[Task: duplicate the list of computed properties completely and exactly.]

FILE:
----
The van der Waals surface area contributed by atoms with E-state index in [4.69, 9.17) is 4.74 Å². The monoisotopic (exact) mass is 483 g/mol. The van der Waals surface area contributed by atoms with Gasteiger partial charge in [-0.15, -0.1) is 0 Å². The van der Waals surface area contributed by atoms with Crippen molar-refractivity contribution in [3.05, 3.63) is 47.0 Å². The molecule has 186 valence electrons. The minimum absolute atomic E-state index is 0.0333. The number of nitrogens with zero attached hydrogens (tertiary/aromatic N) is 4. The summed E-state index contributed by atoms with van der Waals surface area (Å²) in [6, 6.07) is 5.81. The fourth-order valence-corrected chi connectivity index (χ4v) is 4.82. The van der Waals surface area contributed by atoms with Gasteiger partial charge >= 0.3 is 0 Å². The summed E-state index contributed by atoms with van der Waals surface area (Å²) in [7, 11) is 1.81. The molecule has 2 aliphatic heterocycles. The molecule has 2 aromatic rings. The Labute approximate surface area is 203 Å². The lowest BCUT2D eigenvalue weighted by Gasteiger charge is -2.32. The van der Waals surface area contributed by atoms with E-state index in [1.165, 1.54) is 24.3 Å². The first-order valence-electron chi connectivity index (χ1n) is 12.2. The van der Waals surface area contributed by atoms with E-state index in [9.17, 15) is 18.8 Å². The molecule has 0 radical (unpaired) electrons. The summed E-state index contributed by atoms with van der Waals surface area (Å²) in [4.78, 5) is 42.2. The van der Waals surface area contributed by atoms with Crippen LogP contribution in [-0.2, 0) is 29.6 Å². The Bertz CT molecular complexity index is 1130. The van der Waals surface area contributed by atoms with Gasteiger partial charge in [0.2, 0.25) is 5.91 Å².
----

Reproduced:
The van der Waals surface area contributed by atoms with E-state index in [4.69, 9.17) is 4.74 Å². The monoisotopic (exact) mass is 483 g/mol. The van der Waals surface area contributed by atoms with Gasteiger partial charge in [-0.15, -0.1) is 0 Å². The van der Waals surface area contributed by atoms with Crippen molar-refractivity contribution in [3.05, 3.63) is 47.0 Å². The molecule has 186 valence electrons. The minimum absolute atomic E-state index is 0.0333. The number of nitrogens with zero attached hydrogens (tertiary/aromatic N) is 4. The summed E-state index contributed by atoms with van der Waals surface area (Å²) in [6, 6.07) is 5.81. The fourth-order valence-corrected chi connectivity index (χ4v) is 4.82. The van der Waals surface area contributed by atoms with Gasteiger partial charge >= 0.3 is 0 Å². The summed E-state index contributed by atoms with van der Waals surface area (Å²) in [7, 11) is 1.81. The molecule has 2 aliphatic heterocycles. The molecule has 2 aromatic rings. The Labute approximate surface area is 203 Å². The lowest BCUT2D eigenvalue weighted by Gasteiger charge is -2.32. The van der Waals surface area contributed by atoms with E-state index in [1.165, 1.54) is 24.3 Å². The first-order valence-electron chi connectivity index (χ1n) is 12.2. The van der Waals surface area contributed by atoms with E-state index in [9.17, 15) is 18.8 Å². The molecule has 0 radical (unpaired) electrons. The summed E-state index contributed by atoms with van der Waals surface area (Å²) in [4.78, 5) is 42.2. The van der Waals surface area contributed by atoms with Crippen LogP contribution in [-0.2, 0) is 29.6 Å². The Bertz CT molecular complexity index is 1130. The van der Waals surface area contributed by atoms with Gasteiger partial charge in [0.2, 0.25) is 5.91 Å².